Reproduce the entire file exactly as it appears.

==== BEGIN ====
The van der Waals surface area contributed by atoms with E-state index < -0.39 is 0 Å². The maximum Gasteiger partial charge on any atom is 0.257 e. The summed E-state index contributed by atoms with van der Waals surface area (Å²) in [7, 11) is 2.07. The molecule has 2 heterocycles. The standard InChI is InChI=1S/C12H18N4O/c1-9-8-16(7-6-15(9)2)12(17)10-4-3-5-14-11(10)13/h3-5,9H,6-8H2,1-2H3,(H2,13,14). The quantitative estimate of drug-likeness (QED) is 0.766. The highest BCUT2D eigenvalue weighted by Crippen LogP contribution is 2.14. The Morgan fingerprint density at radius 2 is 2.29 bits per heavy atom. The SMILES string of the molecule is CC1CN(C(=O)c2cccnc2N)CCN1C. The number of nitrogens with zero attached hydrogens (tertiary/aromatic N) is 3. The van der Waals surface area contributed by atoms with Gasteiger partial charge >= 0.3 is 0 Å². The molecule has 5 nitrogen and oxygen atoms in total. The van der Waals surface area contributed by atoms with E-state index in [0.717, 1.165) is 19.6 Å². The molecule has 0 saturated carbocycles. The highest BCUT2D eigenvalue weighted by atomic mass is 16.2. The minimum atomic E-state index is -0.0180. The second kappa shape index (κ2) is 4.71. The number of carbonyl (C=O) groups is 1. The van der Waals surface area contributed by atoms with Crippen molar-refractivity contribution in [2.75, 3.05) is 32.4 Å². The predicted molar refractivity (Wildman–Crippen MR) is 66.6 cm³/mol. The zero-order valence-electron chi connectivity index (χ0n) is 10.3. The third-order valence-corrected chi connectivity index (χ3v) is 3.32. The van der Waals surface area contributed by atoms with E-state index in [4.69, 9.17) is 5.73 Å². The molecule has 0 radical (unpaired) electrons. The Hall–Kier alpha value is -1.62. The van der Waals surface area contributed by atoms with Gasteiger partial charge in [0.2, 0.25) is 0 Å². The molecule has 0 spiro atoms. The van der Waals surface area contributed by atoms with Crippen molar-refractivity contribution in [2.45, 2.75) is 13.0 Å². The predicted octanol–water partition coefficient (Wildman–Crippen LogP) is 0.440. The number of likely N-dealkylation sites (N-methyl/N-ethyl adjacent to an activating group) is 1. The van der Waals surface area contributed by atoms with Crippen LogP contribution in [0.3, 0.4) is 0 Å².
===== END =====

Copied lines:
The van der Waals surface area contributed by atoms with E-state index < -0.39 is 0 Å². The maximum Gasteiger partial charge on any atom is 0.257 e. The summed E-state index contributed by atoms with van der Waals surface area (Å²) in [7, 11) is 2.07. The molecule has 2 heterocycles. The standard InChI is InChI=1S/C12H18N4O/c1-9-8-16(7-6-15(9)2)12(17)10-4-3-5-14-11(10)13/h3-5,9H,6-8H2,1-2H3,(H2,13,14). The quantitative estimate of drug-likeness (QED) is 0.766. The highest BCUT2D eigenvalue weighted by Crippen LogP contribution is 2.14. The Morgan fingerprint density at radius 2 is 2.29 bits per heavy atom. The SMILES string of the molecule is CC1CN(C(=O)c2cccnc2N)CCN1C. The number of nitrogens with zero attached hydrogens (tertiary/aromatic N) is 3. The van der Waals surface area contributed by atoms with Gasteiger partial charge >= 0.3 is 0 Å². The molecule has 5 nitrogen and oxygen atoms in total. The van der Waals surface area contributed by atoms with E-state index in [0.717, 1.165) is 19.6 Å². The molecule has 0 saturated carbocycles. The highest BCUT2D eigenvalue weighted by atomic mass is 16.2. The minimum atomic E-state index is -0.0180. The second kappa shape index (κ2) is 4.71. The number of carbonyl (C=O) groups is 1. The van der Waals surface area contributed by atoms with Crippen molar-refractivity contribution in [2.75, 3.05) is 32.4 Å². The predicted molar refractivity (Wildman–Crippen MR) is 66.6 cm³/mol. The zero-order valence-electron chi connectivity index (χ0n) is 10.3. The third-order valence-corrected chi connectivity index (χ3v) is 3.32. The van der Waals surface area contributed by atoms with E-state index in [4.69, 9.17) is 5.73 Å². The molecule has 0 radical (unpaired) electrons. The Hall–Kier alpha value is -1.62. The van der Waals surface area contributed by atoms with Gasteiger partial charge in [0.2, 0.25) is 0 Å². The molecule has 0 spiro atoms. The van der Waals surface area contributed by atoms with Crippen molar-refractivity contribution in [2.45, 2.75) is 13.0 Å². The predicted octanol–water partition coefficient (Wildman–Crippen LogP) is 0.440. The number of likely N-dealkylation sites (N-methyl/N-ethyl adjacent to an activating group) is 1. The van der Waals surface area contributed by atoms with Crippen LogP contribution in [0.3, 0.4) is 0 Å².